Explore the old woollen
One of the first mill buildings built at Sunny Bank Mills in 1830 by a group of men who included John and William’s ancestor John Gaunt. It was originally used for a process called “scribbling” and “fulling”. Scribbling was the process of combing the wool fibres in order to straighten them. Fulling was the process of washing and shrinking the cloth after it had been woven. This made the cloth thicker and stronger. This building does not have any toilets! Before modern chemicals the wee was collected and used to clean the wool in the “fulling” process.
What can you find....?
We can see 14
15, and aren’t they lovely!
It takes pride of place in our new Weavers Yard development!
- Children up to the age of 12 years old would work in this building at Scribbling. in 1833, the government introduced the factories act. This said that no children could work in the factory under the age of 9 years old. Instead, children were to have 2 hours of school! However, as there were only 4 factory inspectors and thousands of factories, many mill owners continued to use young children in their mill.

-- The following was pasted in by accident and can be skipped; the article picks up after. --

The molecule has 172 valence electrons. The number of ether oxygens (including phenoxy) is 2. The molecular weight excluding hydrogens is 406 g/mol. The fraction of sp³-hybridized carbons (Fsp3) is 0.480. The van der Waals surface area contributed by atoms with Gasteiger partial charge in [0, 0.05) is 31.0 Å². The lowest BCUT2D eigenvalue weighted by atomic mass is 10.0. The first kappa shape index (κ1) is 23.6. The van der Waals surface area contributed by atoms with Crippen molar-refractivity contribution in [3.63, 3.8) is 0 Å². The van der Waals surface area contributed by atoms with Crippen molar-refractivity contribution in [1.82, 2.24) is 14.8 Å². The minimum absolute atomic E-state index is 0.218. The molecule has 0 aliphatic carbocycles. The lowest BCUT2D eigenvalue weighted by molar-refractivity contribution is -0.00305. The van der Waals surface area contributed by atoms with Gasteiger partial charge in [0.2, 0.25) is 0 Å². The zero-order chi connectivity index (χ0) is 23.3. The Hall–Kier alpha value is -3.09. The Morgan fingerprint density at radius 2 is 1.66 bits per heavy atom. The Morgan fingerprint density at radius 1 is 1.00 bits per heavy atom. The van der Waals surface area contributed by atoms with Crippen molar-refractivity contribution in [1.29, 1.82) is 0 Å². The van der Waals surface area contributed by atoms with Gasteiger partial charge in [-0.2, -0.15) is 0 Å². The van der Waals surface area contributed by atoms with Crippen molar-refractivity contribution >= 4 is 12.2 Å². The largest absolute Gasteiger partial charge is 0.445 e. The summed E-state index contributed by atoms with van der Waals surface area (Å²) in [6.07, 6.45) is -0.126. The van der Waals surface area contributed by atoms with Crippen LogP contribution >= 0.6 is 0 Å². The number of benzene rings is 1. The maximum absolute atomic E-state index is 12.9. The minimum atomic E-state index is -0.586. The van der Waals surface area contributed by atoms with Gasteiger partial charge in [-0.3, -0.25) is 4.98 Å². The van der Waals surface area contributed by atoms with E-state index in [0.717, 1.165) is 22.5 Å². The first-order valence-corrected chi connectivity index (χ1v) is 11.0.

- This building has not been used for manufacturing since the we stopped woollen spinning in the 1950s (hence it’s name, the old woollen). We then concentrated on Worsted manufacturing.
- This whole floor was filled shoulder high in skeps filled with wooden bobbins that John and William’s fathers used for kindling to light their fires!
- The holes at the far end and under the planks near the door are the original pits that would have housed the wooden vessels to wash the wool.
- The holes in the wall are the shaft holes that lead through to the original 33bhp steam engine, put in by John Gaunt in 1838.
- The strings hanging from the ceiling used to hold bags open that would hold the wool waste from spinning. The labels hanging from the wall refer to the different types of wool used at the time.
- Wool quality is measured in microns, the fibre diameter. Cross bred wool referred to on the label is is 25 to 30micron. The finest merino wool we were using in 2005 was 12.5 micron!
- We have an ambitious plan for the Old Woollen to be a centre for the arts, culture and entertainment. It may take a while but watch this space! It starts with welcoming Trouble Mill back in…